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The medication has proven to be effective in preventing diabetes in high-risk individuals while also lowering the majority of its complications. Although there are some adverse reactions to metformin use, reports state that these effects are trivial when considering the benefits (7 ) .

Cannabidiol (CBD), on the other hand, is a phytocannabinoid present in the Cannabis sativa plant. It is the non-euphoric component in cannabis that is said to contain therapeutic properties.

A study in 2016 on diabetic mice reveals that CBD treatment is capable of lowering the incidence of diabetes in the subjects. The mice were given a daily dose of 5 mg/kg CBD at least five times a week for ten weeks (8 ) .

Additional research in 2018 investigates the mechanism of action of phytocannabinoids as anti-diabetic and anti-obesity agents. The study shows that cannabinoids can potentially support the treatment of insulin resistance caused by diabetes and obesity (9 ) .

Seeing as metformin can effectively treat diabetes while CBD has possible healing properties, it is only natural to think of combining the two of them. However, there is no study proving that these products are compatible with each other.

There are enzymes in the liver that metabolize the number of active ingredients in medications taken by an individual. These are also the same proteins that the body uses to break down CBD.

In past research, CBD is seen as a potent inhibitor of cytochrome P450 enzymes. As an inhibitor, this means that taking it along with other medications may hinder liver enzymes from correctly processing other drugs (10-11 ) .

Such a scenario could lead to increased or decreased levels of active medicines in the blood, causing problems related to toxicity or being subtherapeutic.

CBD interaction with CYP450 can alter how it affects the endocannabinoid system (ECS). The ECS is a complex system found in humans and animals that regulates the central nervous system, among others (12) .

Metformin use comes with its side effects, and the more this medication enters the bloodstream, the higher the possibility of harmful reactions. Although its effects are not significant, it may cause a condition known as lactic acidosis. This condition brings with it symptoms such as muscle pain, drowsiness, dizziness, chills, and difficulty in breathing (13 ) .

Since there is no clear indication of whether metformin users are at risk or not, if they use CBD, it is always better to err on the side of caution. People using metformin for diabetes should consult a doctor knowledgeable in cannabis before applying CBD in their regimen.

Only these professionals can provide a concept of the right dosage of these two products to avoid any adverse side effects.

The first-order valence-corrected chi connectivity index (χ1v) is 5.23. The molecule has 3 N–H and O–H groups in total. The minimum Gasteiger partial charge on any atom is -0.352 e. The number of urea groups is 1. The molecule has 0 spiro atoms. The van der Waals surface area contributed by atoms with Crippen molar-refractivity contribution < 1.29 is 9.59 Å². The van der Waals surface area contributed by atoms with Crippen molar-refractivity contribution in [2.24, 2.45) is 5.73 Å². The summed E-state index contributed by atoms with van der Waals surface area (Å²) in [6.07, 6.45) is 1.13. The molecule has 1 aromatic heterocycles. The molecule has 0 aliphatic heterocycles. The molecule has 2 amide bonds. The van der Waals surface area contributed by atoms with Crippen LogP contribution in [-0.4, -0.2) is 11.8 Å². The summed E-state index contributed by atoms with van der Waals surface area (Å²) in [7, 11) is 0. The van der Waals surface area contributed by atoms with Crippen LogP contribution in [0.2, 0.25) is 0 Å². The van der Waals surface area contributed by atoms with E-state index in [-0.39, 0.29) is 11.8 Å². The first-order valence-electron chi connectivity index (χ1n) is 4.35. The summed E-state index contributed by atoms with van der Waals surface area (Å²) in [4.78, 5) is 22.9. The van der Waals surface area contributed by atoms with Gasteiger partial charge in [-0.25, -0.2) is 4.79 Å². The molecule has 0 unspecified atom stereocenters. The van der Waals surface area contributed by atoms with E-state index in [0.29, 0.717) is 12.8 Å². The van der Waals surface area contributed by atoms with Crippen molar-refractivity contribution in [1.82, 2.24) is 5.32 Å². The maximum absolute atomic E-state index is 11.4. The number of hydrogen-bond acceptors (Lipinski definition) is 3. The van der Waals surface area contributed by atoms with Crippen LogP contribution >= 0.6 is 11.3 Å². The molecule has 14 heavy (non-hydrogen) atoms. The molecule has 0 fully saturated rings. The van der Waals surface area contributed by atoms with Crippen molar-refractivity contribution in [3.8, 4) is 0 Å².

Can Another Antihyperglycemic Be a Substitute for Metformin So CBD Oil Can Be Taken?

Insulin is an antihyperglycemic agent that is used to lower high blood sugar in people who have diabetes. Doctors often apply it by subcutaneous injection, but there are other forms that they can inject intravenously.

Research in 2016 on 62 subjects with type 2 diabetes reveals that a combination of tetrahydrocannabinol (THC) and CBD can decrease insulin resistance while stimulating the effect of insulin in the body. These same subjects were non-insulin-treated and were able to tolerate both CBD and THC well (14 ) .

Another study in 2018 shows that low dosage CBD increases glucose uptake, lowers fat accumulation, and reverses insulin resistance in rats (15 ) . This may be an additional indication that CBD can be used together with insulin to improve its effectiveness.

Although CBD and insulin intake in rodents may not be the same in humans, there is still a possibility that cannabidiol can enhance insulin efficacy. This is especially true since animal models are often used to understand how drugs work in human beings (16 ) .

More research is needed to understand further the effectiveness and safety of using these two to treat diabetes.

Can CBD Replace Metformin?

As of this time, no research proves CBD to be a safe alternative to metformin use in humans who have diabetes. The majority of studies on how CBD can affect diabetes were carried out on rats and mice.

A study as early as 2006 on non-obese diabetic mice shows that CBD is capable of lowering the incidence of possible diabetes by changing the immune response system in rodents. The non-treated mice had a probability of 86% to develop diabetes, while CBD-treated subjects only had 30% (17 ) .

The CBD treatment also significantly reduced plasma blood levels of the pro-inflammatory cytokines, while also lowering the possibility of pancreatic disease.

In 2016, research showed that cannabidiol could delay the onset of type 1 diabetes while remarkably reducing inflammation in the pancreas caused by the said condition. Female non-obese diabetic mice were administered daily intake of CBD for several weeks (18 ) .